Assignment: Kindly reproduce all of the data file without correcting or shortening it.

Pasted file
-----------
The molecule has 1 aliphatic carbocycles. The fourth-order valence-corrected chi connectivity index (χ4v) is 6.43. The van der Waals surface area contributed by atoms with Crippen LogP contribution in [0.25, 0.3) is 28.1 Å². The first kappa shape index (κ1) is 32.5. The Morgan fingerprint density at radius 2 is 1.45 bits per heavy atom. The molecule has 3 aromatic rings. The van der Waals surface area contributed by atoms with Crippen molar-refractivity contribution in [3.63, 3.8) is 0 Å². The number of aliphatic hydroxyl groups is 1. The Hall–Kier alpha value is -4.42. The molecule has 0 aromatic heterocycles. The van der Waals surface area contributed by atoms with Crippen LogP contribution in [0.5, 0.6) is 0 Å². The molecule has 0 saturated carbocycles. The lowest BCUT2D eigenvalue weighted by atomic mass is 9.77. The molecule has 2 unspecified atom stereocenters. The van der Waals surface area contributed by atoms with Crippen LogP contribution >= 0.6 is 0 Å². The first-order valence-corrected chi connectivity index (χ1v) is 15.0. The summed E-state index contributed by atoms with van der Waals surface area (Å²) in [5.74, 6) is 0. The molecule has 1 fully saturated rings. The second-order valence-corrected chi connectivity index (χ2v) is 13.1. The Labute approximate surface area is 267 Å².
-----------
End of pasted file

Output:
The molecule has 1 aliphatic carbocycles. The fourth-order valence-corrected chi connectivity index (χ4v) is 6.43. The van der Waals surface area contributed by atoms with Crippen LogP contribution in [0.25, 0.3) is 28.1 Å². The first kappa shape index (κ1) is 32.5. The Morgan fingerprint density at radius 2 is 1.45 bits per heavy atom. The molecule has 3 aromatic rings. The van der Waals surface area contributed by atoms with Crippen molar-refractivity contribution in [3.63, 3.8) is 0 Å². The number of aliphatic hydroxyl groups is 1. The Hall–Kier alpha value is -4.42. The molecule has 0 aromatic heterocycles. The van der Waals surface area contributed by atoms with Crippen LogP contribution in [0.5, 0.6) is 0 Å². The molecule has 0 saturated carbocycles. The lowest BCUT2D eigenvalue weighted by atomic mass is 9.77. The molecule has 2 unspecified atom stereocenters. The van der Waals surface area contributed by atoms with Crippen LogP contribution >= 0.6 is 0 Å². The first-order valence-corrected chi connectivity index (χ1v) is 15.0. The summed E-state index contributed by atoms with van der Waals surface area (Å²) in [5.74, 6) is 0. The molecule has 1 fully saturated rings. The second-order valence-corrected chi connectivity index (χ2v) is 13.1. The Labute approximate surface area is 267 Å².